Maastricht Treaty, federal railway, parliamentary democracy, constitutional reform, Basic Law
After Germany was defeated in World War II, the Allied forces of France, Britain, the United States, and the USSR divided the country into four zones. In 1948 France, Britain, and the United States merged their zones into one region while the Soviet Union imposed Communist rule over its zone. In 1949 this division of Germany was perpetuated by the creation of East and West Germany.
In West Germany, a council composed of members of the state legislatures created the Basic Law, or constitution, in 1948 and 1949. It was approved by the state legislatures and by U.S., British, and French occupation authorities. The Basic Law established West Germany as a parliamentary democracy and a federation of states. It has been amended many times, most recently in the 1990s to help anchor the unification of East and West Germany in the constitution. At that point, Germany decided to reconstitute the five original states of East Germany and to admit them, one by one, into the federal union without changing the basic structure of the West German system. The Unity Treaty of 1990 permitted East Germany to retain some of its laws that conflicted with West German statutes until the all-German parliament could bring about a uniform settlement.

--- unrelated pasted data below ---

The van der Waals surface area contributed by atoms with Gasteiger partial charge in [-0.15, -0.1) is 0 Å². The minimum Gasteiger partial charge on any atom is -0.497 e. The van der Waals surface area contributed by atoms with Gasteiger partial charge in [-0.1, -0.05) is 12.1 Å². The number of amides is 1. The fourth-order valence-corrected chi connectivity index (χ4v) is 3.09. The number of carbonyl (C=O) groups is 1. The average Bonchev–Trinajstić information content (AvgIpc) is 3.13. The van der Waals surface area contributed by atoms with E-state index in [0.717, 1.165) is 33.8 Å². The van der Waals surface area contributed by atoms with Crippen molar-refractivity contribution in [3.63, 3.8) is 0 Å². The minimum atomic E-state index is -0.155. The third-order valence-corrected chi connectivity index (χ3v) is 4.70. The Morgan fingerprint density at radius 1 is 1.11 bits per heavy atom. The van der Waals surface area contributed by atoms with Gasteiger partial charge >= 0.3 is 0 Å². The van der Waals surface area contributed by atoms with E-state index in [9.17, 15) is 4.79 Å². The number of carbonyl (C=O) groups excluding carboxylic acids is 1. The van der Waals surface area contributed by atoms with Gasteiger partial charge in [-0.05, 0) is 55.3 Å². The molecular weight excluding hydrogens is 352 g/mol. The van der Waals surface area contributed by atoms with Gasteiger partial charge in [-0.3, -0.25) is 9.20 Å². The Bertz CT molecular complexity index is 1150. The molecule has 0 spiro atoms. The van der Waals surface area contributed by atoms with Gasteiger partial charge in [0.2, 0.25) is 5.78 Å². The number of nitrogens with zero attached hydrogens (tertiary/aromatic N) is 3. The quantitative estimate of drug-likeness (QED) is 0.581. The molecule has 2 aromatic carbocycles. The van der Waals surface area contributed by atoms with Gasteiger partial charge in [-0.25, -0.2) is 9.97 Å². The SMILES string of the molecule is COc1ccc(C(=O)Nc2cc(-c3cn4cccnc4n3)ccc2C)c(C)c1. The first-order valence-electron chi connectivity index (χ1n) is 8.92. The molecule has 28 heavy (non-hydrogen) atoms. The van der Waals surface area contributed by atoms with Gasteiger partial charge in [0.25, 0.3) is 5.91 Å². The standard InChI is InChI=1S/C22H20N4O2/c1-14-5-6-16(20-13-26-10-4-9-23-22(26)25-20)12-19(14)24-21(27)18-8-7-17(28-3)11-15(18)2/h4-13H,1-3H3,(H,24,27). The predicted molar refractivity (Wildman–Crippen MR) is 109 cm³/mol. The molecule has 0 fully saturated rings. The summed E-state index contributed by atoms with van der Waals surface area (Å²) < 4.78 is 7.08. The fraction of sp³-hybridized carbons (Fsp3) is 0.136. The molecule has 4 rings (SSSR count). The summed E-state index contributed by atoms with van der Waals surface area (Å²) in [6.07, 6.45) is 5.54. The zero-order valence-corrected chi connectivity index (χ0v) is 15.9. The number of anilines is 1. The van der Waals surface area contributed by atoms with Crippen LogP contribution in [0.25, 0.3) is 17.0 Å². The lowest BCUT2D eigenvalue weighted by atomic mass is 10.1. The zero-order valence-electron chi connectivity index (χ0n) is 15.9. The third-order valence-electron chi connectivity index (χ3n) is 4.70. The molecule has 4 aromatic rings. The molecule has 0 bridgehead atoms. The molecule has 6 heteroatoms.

Between 1991 and 1993 a joint legislative commission on constitutional reform worked on a series of proposals, some of which have since been approved. One was a series of amendments anticipating the Maastricht Treaty and other linkages with the EU. Another proposed the privatization of the federal railway and postal systems. There was also a lengthy list of additional constitutional rights and guarantees, such as rights to a place of work and adequate housing, and a guarantee of state protection of the environment. Most of these are quite controversial and have not yet been enacted. A two-thirds vote of both houses of the parliament is necessary to amend the Basic Law.
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